Century Dictionary and Cyclopedia
- n. In saddlery, a strap of a bridle or head-stall passing down the side of a horse's head. Also called cheek-band.
“Lopt reached down along the cheek-strap and got hold of the reins between the end ring and Grettir's hands, pulling with such force that”
“Slipping the "nigh" rein through the saddle-fork, then back to the cheek-strap again, George snubbed Fox's head towards him, making it impossible for the horse to whirl to the "off" as before.”
“Bat Lajune removed the saddle from the Texan's horse and stepped forward with the thick felt pad which Tex, with a hand in the cheek-strap of the hackamore, brushed along the outlaw's sides a few times and then deftly threw over the animal's back.”
“With his hand gripping the cheek-strap, Tex turned and looked straight into Purdy's eyes.”
“Rebuckled the cheek-strap, chained slacker the bit,”
“The whole thing passed in a flash; the pony, by a frantic but futile effort to right himself, had just sent a shower of loose stones rattling from under his hind feet, when Lenox, dismounting, gripped the cheek-strap with one hand, the other being occupied with his own reins.”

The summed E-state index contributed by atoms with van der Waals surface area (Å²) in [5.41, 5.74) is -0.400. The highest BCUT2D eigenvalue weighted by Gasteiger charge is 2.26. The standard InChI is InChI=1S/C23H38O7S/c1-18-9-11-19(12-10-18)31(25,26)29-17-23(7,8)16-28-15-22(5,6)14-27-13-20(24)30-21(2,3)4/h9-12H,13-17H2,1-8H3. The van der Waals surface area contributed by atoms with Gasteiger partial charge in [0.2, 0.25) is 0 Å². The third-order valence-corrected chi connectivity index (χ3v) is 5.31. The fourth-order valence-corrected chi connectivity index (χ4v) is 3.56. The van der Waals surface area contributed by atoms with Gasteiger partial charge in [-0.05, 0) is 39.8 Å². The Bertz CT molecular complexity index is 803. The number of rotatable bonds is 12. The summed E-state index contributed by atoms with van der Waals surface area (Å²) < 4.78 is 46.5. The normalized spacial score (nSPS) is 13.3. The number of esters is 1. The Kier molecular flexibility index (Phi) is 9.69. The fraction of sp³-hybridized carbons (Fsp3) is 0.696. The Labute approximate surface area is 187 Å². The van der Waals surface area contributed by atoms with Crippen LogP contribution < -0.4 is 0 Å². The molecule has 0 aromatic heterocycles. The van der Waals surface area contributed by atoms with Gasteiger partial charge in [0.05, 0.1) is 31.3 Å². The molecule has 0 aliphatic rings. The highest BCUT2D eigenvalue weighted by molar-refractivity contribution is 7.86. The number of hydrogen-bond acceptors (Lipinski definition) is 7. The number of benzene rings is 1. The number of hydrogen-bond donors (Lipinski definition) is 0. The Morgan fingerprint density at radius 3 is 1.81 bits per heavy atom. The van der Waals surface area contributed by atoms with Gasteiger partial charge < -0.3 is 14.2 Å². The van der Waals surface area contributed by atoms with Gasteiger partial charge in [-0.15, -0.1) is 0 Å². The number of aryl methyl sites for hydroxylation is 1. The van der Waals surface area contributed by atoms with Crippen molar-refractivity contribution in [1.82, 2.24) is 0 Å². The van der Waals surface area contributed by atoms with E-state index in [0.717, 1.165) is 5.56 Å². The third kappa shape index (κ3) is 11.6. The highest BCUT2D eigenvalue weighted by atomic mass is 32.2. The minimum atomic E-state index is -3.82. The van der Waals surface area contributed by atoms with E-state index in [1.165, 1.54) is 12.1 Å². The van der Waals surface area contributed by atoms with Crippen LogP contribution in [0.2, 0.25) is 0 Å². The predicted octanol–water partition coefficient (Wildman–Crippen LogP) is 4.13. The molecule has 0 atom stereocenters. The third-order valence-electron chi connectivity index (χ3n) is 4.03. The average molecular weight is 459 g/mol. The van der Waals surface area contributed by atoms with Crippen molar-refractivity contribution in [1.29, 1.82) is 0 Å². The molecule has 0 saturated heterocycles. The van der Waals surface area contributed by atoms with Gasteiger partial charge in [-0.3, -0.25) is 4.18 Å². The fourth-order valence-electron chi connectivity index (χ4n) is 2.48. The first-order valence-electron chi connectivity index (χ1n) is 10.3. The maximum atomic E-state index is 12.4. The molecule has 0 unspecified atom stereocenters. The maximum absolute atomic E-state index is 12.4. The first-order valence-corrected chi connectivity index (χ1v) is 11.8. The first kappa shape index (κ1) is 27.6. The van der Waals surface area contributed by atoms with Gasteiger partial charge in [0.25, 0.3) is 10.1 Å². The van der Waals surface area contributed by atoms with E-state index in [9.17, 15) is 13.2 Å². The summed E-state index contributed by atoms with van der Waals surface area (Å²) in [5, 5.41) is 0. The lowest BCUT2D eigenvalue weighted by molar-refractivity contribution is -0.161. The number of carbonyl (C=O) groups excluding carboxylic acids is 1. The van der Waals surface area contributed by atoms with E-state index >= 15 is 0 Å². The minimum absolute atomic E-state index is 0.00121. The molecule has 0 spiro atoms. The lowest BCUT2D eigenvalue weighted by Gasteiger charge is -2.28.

“Each man had a golden helmet, and a scabbard flapping by his side, and a piece of metal like a half-moon jingling from his horse's cheek-strap.”
“The policeman turned, and at the sight of his pale, heavy jowl, cut by the cheek-strap, and the bullying eyes, he felt both hate and fear, as if brought face to face with all that he despised and loathed, yet strangely dreaded.”
“A sabre stroke severed Berkley's cheek-strap, sheering through visor and button; and he swung his lance and drove it backward into”
“In the last case, the man keeping tight hold with his left hand of the cheek-strap, so as to prevent the horse from getting his head down until he is fairly seated, swings himself quickly into the saddle.”
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